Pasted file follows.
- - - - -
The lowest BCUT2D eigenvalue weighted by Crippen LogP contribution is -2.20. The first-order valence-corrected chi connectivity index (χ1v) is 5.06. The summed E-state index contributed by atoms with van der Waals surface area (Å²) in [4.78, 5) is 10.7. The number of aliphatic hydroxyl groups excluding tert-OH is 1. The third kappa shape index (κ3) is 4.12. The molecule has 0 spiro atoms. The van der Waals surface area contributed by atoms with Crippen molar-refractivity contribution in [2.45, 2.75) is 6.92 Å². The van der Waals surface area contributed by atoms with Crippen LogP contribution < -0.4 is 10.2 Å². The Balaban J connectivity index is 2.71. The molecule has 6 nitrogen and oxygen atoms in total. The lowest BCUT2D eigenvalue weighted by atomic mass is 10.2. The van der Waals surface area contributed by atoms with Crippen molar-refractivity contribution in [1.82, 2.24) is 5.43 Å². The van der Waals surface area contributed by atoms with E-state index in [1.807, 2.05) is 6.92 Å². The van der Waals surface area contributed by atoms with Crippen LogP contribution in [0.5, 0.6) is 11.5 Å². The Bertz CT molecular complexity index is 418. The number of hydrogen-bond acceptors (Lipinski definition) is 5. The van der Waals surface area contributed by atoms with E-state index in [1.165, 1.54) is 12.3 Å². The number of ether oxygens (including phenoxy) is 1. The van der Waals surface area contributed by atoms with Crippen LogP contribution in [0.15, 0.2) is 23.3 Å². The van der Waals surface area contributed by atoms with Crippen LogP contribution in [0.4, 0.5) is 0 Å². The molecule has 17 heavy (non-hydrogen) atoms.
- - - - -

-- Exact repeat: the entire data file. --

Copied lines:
The lowest BCUT2D eigenvalue weighted by Crippen LogP contribution is -2.20. The first-order valence-corrected chi connectivity index (χ1v) is 5.06. The summed E-state index contributed by atoms with van der Waals surface area (Å²) in [4.78, 5) is 10.7. The number of aliphatic hydroxyl groups excluding tert-OH is 1. The third kappa shape index (κ3) is 4.12. The molecule has 0 spiro atoms. The van der Waals surface area contributed by atoms with Crippen molar-refractivity contribution in [2.45, 2.75) is 6.92 Å². The van der Waals surface area contributed by atoms with Crippen LogP contribution < -0.4 is 10.2 Å². The Balaban J connectivity index is 2.71. The molecule has 6 nitrogen and oxygen atoms in total. The lowest BCUT2D eigenvalue weighted by atomic mass is 10.2. The van der Waals surface area contributed by atoms with Crippen molar-refractivity contribution in [1.82, 2.24) is 5.43 Å². The van der Waals surface area contributed by atoms with E-state index in [1.807, 2.05) is 6.92 Å². The van der Waals surface area contributed by atoms with Crippen LogP contribution in [0.5, 0.6) is 11.5 Å². The Bertz CT molecular complexity index is 418. The number of hydrogen-bond acceptors (Lipinski definition) is 5. The van der Waals surface area contributed by atoms with E-state index in [1.165, 1.54) is 12.3 Å². The number of ether oxygens (including phenoxy) is 1. The van der Waals surface area contributed by atoms with Crippen LogP contribution in [0.15, 0.2) is 23.3 Å². The van der Waals surface area contributed by atoms with Crippen LogP contribution in [0.4, 0.5) is 0 Å². The molecule has 17 heavy (non-hydrogen) atoms.